Exploiting Children in marches and taking a stand in Support of the Gender Policy

Posted August 3rd, 2013

Belize Action does not speak much about the exploitation of children in its campaign against section 53 or the gender policy. The media has not made it an issue. The United Belize Advocacy Movement, as it documents the make up of the so called "Pro constitutional Marches" We have to ask the question. If Belize action is about love, why are children being taught prejudice and participating in marches where legally they cannot give consent. We have seen women praying on their knees and holding their six month babies in support of an issue that only a person over 18 can give informed consent.

 The marches in Belize City and the prayer against section 53 just before the May 7th-10th, 2013 substantive hearing revealed the slow intensification of prejudice through the next generation. Can we afford to intensify prejudice and complaint about the rampant crime and violence that have occurred over 2010-2012 where 300 murders have occurred and counting? Is the next generation being given permission to apply prejudice to violate L.G.B.T Citizens rights? Are some to be respected while other are not? While these are questions to be answered by Belize Action, the rest of society, remains with the challenge of responding to parents who promote homophobia and prejudice under the guise of parental rights and family values.

With the present position of the PM not to capitulate to the churches, and the churches making suggestions to the PM around the gender policy. The work of rights protection and enforcement seems to have become collateral damage in the conflation and deliberate confusion of the public regarding what the gender policy actually speaks to, in regards to all citizens. When women themselves volunteer to support their own oppression of their children and other women, it speaks volume of the lack of independent critical thinking. It is my position that most of these people did not read the gender policy and did not form an independent opinion about its content. They supported the withdrawal because their Pastors said so. Systematic reflections hold that our current debate is now to get the far right in Belize to understand that it exists in a secular state and that all religions and citizens functions within a frame work of recognized fundamental rights and freedoms.Until then, the lines are drawn, the question is, should it be uncompromising.

The Stand in Orange Walk in support of the gender policy organized by Tikkun Olam on August 3rd, 2013 was a symbolic statement that there were opposing views that supported the gender policy. It showed that rights protection and rights enforcement matter in a country where the invisible and the marginalized individual are citizens. It was small, but the message was simply,"read the gender policy." The stand did not exploit children, it was full of consenting adults who read the policy, it had folks from Corozal, Orange Walk, Belize City and Cayo. The stand was led by a woman, but supported by L.G.B.T persons and showed the importance of visibility and how it can be amplified by the media. It was a historic first, for it was deliberate and it had the rainbow flag deliberately visible for the first time.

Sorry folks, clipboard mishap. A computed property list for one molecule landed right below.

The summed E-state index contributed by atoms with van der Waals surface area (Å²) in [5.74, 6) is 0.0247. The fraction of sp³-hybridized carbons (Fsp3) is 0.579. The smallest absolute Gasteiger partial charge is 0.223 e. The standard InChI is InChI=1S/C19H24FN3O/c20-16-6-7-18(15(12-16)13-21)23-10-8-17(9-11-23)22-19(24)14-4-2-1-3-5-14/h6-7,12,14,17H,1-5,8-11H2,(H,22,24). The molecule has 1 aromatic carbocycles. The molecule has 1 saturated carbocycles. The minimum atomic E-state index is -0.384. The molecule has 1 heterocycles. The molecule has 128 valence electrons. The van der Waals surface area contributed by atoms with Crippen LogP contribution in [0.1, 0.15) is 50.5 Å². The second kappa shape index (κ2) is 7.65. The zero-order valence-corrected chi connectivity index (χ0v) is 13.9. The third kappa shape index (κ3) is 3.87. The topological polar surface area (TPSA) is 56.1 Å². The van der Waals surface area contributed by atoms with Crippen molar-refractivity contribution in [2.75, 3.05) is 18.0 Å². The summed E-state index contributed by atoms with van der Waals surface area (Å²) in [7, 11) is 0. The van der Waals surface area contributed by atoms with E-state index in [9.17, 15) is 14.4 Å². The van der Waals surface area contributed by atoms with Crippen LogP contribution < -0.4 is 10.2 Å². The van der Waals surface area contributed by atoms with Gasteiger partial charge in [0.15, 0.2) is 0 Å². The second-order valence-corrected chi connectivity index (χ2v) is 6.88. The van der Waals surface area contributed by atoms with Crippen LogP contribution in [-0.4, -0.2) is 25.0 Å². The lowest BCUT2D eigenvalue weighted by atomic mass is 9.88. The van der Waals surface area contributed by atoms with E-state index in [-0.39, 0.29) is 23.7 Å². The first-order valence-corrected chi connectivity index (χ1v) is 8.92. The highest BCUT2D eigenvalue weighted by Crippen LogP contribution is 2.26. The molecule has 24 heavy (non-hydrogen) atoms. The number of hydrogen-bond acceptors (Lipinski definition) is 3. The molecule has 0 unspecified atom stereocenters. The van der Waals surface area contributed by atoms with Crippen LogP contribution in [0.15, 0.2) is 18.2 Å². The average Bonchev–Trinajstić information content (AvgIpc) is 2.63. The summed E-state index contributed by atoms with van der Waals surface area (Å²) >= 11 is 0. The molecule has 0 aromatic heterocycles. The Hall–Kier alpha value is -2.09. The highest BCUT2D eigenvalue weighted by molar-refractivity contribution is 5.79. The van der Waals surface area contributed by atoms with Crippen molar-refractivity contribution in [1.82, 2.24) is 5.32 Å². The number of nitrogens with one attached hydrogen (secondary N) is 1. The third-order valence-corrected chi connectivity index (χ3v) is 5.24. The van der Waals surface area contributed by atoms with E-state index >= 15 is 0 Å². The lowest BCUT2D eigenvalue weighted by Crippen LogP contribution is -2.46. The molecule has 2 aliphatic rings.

The next move is building on the symbolism of the stand, with concrete actions that gives life to the substantive concerns. Tikkun Olam join WIN Belize membership in supporting the gender policy publicly. Its press release on July 16th, 2013 said:

...Gender equality implies that the interests, needs and priorities of both women and men are taken into consideration, recognizing the diversity of different groups of women and men.  Equality between women and men is seen both as a human rights issue and as a precondition for and an indicator of sustainable, people-centred development. The five priority areas are Health, Education & Skills Training, Wealth and Employment Generation, Violence Producing Conditions, and Power and Decision Making.  Belize is not a homogeneous society; therefore, the policy speaks to the access and provision of services to all this country’s citizens.

Women’s Issues Network of Belize (WIN-Belize) has contacted its member organizations and has reached consensus on the full acceptance of the Revised National Gender Policy 2013. As practitioners working on the ground with the most at-risk and vulnerable populations, WIN-Belize members work in the five priority areas in conjunction with the Government of Belize to ensure that persons are able to access the services provided and receive relevant information.  WIN-Belize continues in its commitment to be an agent of change working with the community, as well as with Member and Partner agencies, for social transformation needed to create a Belizean society free of discrimination against women, men and children.

We shall see what movement is made around the gender policy, but what remains clear is that the balance between secular and biblical centered thinking will continue to be the order of the day.


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